Shellfish update: fewer growing areas threatened with closure in 2010

Posted by David Haviland on April 13, 2010 at 12:20 pm (755 social interactions)

OLYMPIA ¾ About 10 percent of Washington’s commercial shellfish growing areas are threatened with closure this year because of pollution, a dramatic drop from previous years. The Department of Health is closing part of one area.

“We’ve seen improvement in water quality in many shellfish growing areas over the past year,” said Bob Woolrich, growing area manager for the agency. “Nevertheless, in 10 shellfish growing areas, the livelihoods of shellfish farmers are threatened by pollution closures.”

Sixteen growing areas were listed as threatened areas in 2009. The 10 areas listed this year is among the lowest since the department began its annual listing in 1997. A portion of Burley Lagoon in Pierce County is being closed because of poor marine water quality.

“Local and state agencies, tribes, shellfish growers, watershed residents, and other stakeholders have all contributed to efforts that have helped improve marine water quality,” said Woolrich.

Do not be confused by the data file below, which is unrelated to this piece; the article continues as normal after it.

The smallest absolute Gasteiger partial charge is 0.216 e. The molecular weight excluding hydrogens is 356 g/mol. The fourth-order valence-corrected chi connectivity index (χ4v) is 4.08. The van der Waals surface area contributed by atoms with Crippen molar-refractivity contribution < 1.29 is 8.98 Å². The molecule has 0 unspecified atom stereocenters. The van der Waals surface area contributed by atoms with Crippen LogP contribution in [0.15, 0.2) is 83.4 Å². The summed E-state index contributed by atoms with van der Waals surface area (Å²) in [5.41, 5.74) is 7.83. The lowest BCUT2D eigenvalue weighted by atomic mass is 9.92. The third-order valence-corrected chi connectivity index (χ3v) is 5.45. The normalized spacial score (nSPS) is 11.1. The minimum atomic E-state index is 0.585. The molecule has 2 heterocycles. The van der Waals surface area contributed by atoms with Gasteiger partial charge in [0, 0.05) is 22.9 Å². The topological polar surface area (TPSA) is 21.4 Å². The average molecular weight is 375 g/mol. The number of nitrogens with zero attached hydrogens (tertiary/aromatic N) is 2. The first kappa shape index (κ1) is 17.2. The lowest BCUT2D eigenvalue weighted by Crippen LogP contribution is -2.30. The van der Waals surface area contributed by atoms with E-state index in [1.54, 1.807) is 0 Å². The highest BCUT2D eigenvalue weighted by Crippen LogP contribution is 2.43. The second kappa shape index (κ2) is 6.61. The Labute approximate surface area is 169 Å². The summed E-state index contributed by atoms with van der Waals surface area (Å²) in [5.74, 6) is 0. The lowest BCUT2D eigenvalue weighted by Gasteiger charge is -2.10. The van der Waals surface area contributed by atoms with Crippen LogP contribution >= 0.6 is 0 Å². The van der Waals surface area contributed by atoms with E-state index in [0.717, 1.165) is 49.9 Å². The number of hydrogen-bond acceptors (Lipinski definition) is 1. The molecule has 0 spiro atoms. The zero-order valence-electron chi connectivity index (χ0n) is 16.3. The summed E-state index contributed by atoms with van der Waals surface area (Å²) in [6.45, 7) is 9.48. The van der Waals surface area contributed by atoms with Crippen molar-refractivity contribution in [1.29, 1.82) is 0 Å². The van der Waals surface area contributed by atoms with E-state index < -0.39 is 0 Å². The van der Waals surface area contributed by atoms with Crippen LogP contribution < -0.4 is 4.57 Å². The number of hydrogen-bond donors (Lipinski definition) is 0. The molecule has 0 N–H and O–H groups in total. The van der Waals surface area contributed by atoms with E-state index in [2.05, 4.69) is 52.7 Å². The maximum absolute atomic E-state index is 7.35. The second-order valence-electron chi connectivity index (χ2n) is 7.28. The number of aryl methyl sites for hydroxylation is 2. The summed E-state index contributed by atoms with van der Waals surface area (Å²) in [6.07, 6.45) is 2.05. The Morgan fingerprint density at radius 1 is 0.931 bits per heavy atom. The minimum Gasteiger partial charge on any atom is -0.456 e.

Nearly 1,000 acres of commercial and recreational shellfish grounds have been reopened just during the first quarter of 2010.  In Port Susan, an additional 1,800 acres were reopened in the first week of April to start off the second quarter of the year on a positive note.

The threatened shellfish areas for 2010, listed by county, are:

Grays Harbor County – Grays Harbor, Pacific Coast; Jefferson County – Mystery Bay, Port Townsend; Kitsap County – Dyes Inlet; Pacific County – Naselle River; Pierce County – Burley Lagoon; Skagit County Samish Bay; Snohomish County – South Skagit Bay; Whatcom County – Drayton Harbor.

"Fewer threatened shellfish growing areas this year signals good news for Puget Sound and for shellfish growers,” said David Dicks, executive director of the Puget Sound Partnership. “It also shows that hard work and major investments by restoration groups, the state Department of Health, shellfish growers, local health agencies, tribes, and shoreline residents pay big dividends. Long-term success depends on persistent, strong local programs and cooperation among these many partners.”

The Washington State Department of Health Office of Shellfish and Water Protection classifies all commercial shellfish harvesting areas in Washington, using national standards. More information regarding the status of shellfish harvesting areas is available on the Department of Health Web site ( A map of the 2010 threatened areas is also available online.

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